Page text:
We create more stressful situations during the simulations, they can see so for example, how hard is go further with a hurt person. Or how big a disappointment it is, when there isn’t any food, water or a place for have a bath at the reception camp.  Moreover you don’t get the things on time, when you need them. The refugees in Sicily thought, that the troubles end in Europe, but many have started here. We can’t understand their situation, but we can shape some imaginations with such a game. At least some feelings arise within us.

The Italian

The youth from European and Middle East processed the story of a Syrian refugee family. The play is directed by Szabina Sztojka, the people from Vittoria were invited,  as well as the inhabitants from the refugee camp – after the simulations, they have talked to each other – For many of them it was the first time.  “According to the story a mother escaped with her 2 children from Syria to a Jordan Refugee Camp. The father can’t go yet, he would join them later, but in meanwhile he is killed. The mother and the children leave Jordan, they get to Germany.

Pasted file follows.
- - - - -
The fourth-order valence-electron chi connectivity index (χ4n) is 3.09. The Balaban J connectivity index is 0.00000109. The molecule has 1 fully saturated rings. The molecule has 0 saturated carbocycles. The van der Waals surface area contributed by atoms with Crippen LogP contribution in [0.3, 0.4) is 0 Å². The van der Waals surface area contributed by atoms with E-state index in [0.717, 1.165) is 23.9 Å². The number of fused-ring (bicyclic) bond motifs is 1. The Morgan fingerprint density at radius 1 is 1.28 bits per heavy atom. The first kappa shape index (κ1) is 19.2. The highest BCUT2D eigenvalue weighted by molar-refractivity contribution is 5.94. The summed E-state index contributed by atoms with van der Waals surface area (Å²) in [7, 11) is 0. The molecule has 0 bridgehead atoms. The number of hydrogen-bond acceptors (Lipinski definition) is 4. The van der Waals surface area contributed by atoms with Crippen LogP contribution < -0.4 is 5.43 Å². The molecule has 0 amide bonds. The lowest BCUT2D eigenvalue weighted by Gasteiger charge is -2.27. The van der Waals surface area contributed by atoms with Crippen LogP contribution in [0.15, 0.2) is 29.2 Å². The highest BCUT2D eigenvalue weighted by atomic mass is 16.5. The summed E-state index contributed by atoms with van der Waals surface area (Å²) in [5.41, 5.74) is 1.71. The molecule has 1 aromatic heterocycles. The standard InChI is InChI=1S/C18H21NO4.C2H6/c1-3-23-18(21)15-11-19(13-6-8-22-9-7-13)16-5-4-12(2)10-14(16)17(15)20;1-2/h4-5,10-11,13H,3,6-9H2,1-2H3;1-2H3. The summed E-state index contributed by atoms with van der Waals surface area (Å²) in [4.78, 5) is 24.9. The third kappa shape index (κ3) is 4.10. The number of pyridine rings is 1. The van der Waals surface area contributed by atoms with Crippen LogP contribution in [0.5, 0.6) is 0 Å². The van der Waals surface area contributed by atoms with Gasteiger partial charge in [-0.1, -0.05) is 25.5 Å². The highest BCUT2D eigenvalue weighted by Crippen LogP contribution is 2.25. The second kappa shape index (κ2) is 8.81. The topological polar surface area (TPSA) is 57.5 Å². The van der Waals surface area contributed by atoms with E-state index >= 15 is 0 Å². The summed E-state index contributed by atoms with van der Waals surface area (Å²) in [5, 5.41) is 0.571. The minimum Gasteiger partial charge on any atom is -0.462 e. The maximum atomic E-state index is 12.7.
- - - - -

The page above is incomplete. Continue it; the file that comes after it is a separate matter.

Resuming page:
We investigated how a Syrian family can integrate to a new territory, and how they can get help. We wanted to present the refugees are people and there are countries, where people provide them with an affectionate community with high-standard supply. The main characters are the 2 children and their mum, because not only scared people arrived to us, every third refugee is only a child. Most of these children have seen their parents die, but they think they aren’t refugees. Because they are still young, they can easier integrate in a new area, they think the new country is their home. I experienced it on the drama simulations.  I wanted to present some cultural elements from the story the boy from Gambia, who worked with us, but he didn’t want this, because he is Italian. First it was hard to understand me, even if he lives there. The truth is that he got to like the culture to identify himself as an Italian, even if he had the darkest skin in the group. But we don’t know, what kind of experiences he had at home.

A lot depends on the churches